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    The only other advise that I would give pertains to scope choice. Given it is likely that you will shoot standing off sticks, you may have been stalking, perhaps moving quickly, dealing with ranges from 50-300 yards, and partial visibility of the game due to brushy terrain, scope choice/ power setting is important. In this day and age of high power variables , there is a tendency to set too high a power or play with the power setting while hunting. The trophy sized animals are smart and won't stand still for long maybe offering only a few seconds for a shot. I used a fixed 4x for everything, including a heart/ lung shot on a kudu at 300 yards and it worked very well under these varied conditions. A few of my animals gave only a very brief shot. Bouncing crosshairs, and trying to find your trophy in the thicket will lower your chances of success. Practice at a lower power setting and speed. Forget changing magnification during an encounter unless you really have an open shot on an unaware animal. It will pay a big dividend. iMHO.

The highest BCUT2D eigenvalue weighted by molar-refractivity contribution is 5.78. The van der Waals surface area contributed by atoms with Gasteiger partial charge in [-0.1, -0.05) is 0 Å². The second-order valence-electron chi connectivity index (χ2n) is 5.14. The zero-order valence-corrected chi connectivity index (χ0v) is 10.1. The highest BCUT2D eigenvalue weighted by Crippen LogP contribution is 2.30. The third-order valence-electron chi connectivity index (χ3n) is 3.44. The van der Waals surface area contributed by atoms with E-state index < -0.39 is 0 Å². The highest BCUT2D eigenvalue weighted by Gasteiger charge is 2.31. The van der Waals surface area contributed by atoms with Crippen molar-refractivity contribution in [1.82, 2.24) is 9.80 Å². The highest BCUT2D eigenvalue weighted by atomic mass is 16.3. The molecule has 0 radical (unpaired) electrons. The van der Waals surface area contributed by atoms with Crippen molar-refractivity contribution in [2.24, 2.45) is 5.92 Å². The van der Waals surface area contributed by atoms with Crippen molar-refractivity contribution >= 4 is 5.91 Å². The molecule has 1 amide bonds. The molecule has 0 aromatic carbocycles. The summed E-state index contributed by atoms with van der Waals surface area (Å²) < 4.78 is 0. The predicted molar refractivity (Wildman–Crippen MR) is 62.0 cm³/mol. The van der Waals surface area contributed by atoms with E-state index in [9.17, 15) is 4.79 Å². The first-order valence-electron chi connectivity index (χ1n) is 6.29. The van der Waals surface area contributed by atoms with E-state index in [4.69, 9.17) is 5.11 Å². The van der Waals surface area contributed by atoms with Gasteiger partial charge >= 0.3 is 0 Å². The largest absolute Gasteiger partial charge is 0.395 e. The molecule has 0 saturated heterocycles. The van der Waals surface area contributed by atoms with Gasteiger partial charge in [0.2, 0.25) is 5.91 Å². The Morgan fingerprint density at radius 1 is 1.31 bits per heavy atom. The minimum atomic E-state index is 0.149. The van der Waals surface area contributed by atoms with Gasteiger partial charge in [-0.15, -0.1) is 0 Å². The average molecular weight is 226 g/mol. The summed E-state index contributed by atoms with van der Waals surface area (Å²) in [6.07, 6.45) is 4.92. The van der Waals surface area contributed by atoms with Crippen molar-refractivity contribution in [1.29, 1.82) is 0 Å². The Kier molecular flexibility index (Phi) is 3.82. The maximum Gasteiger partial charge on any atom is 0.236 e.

9. 7mmRemMag

    7mmRemMag Well-Known Member

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    That really makes a whole lot of sense. And your absolutely right I have caught myself moving the magnification settings many times. I will definately practice with a lower setting and try to condition myself not to move it. Thanks for the heads up and all the info. It is a big plus to hear from the ones who have already been there and done that. I really appreciate it.
     
  10. Greyfox

    Greyfox Well-Known Member